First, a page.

Post 16 English Literature Trip
The Play’s the Thing
Only after sitting through Samuel West’s Hamlet as a sixth former did I finally ‘get it’: what tragedy is really all about. Not the number of syllables in a line or who’s soliloquising when, or where, or exactly why there’s another possible moment of anagnorisis. All of this scrupulous deciphering of the text becomes seemingly irrelevant once you’re sat in the auditorium and experiencing first hand, the almost tangible and incredibly harrowing emotions of all the characters on stage. For our sixth formers, there was a real buzz in the air as we made our way to the West End on the eve of the election: our fears undoubtedly amplified by all the noise reverberating up and down the country. But for Miller’s tragedy of the common man, ‘Death of A Salesman’, we were not to be transported to the lofty heights of chivalric castles; there was nothing ‘rotten in the state of Denmark’ this evening, no smiling villains tonight (at least not on this stage). Instead we found ourselves claustrophobically squashed into the Grand Circle of the Piccadilly Theatre, checking out the repair work on the ceiling (the cast quite literally brought the house down on the opening night). Plastering sorted - the show must go on! As the curtain rose, I was reminded again of my own 6th form trip to see Samuel West’s Hamlet: minimalist, grey, angular...surely not another Orwellian reinterpretation of an A Level set text tragedy? The boundaries of the Loman brother’s bedroom marked out with what looked like concrete slabs, uncannily similar to the battlements of Elsinore that jutted out from the stage floor of the Barbican at the turn of the century; I found myself wistfully consuming yet another brutally stark set design reflecting the political unrest of the times. So, not too many decades later, looking down on the Loman’s family home without walls, (a dream rising out of reality), I knew my students were sure to experience that very same purging of emotions as we sat up in the gods, faced with the imposing ‘towering, angular shapes’ of Brooklyn apartment buildings, trapped for three gruelling hours of brilliant drama.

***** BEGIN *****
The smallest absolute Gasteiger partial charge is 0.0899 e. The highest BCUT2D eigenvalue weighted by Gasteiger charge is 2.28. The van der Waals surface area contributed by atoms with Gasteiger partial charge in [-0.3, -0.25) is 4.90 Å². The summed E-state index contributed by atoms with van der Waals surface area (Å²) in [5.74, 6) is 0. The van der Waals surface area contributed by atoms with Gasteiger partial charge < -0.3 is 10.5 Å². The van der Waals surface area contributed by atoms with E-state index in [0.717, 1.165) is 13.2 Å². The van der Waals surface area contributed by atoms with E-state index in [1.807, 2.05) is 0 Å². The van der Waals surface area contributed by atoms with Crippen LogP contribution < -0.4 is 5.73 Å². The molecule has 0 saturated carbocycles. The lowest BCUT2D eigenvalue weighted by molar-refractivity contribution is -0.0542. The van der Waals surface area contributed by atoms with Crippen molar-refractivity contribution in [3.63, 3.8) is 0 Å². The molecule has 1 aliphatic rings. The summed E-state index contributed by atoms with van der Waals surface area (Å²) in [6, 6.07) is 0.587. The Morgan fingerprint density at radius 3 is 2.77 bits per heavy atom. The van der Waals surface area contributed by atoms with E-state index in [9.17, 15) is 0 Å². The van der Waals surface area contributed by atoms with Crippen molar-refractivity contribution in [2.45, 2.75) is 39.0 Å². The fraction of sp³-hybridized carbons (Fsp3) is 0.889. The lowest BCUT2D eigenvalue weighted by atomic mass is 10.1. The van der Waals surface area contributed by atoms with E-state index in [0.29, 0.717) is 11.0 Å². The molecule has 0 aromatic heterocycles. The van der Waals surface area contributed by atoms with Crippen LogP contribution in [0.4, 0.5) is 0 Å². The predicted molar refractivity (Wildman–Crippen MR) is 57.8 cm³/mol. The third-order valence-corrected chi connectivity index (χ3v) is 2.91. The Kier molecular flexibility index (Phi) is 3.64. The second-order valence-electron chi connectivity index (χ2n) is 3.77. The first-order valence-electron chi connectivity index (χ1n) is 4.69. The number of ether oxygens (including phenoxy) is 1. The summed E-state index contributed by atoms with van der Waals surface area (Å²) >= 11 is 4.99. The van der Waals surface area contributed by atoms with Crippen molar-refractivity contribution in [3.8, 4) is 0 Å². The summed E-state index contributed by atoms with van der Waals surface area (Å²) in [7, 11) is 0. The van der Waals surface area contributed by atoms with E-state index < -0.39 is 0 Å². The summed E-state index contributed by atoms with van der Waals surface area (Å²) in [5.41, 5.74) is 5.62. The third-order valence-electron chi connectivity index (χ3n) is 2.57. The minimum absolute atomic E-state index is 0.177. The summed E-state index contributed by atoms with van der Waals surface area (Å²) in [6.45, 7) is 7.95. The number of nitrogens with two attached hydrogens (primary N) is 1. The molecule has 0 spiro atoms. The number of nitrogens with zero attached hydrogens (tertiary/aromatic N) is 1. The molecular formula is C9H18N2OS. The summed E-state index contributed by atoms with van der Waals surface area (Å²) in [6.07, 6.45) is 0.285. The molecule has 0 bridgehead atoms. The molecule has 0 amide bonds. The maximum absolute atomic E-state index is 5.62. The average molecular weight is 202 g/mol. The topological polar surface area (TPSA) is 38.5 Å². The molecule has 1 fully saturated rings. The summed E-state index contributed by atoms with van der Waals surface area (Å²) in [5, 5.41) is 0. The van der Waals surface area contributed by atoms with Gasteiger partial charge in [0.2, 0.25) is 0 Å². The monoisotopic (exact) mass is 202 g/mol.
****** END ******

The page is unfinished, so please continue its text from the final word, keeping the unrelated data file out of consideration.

We all shared a truly tragic experience: we shared the Loman family’s fears for every unstoppable minute of Wendell Pierce’s phenomenal interpretation of Willy’s inevitable demise. By Act 2 the sobbing in the auditorium was so audible, that the ‘it’ we were all trying to ‘get’ resounded contagiously over the flute playing, swapped with a saxophone for this 21st century interpretation otherwise solidly grounded in the text. Much like your exam essays will be now that you know the play so well :-) you’ve got this!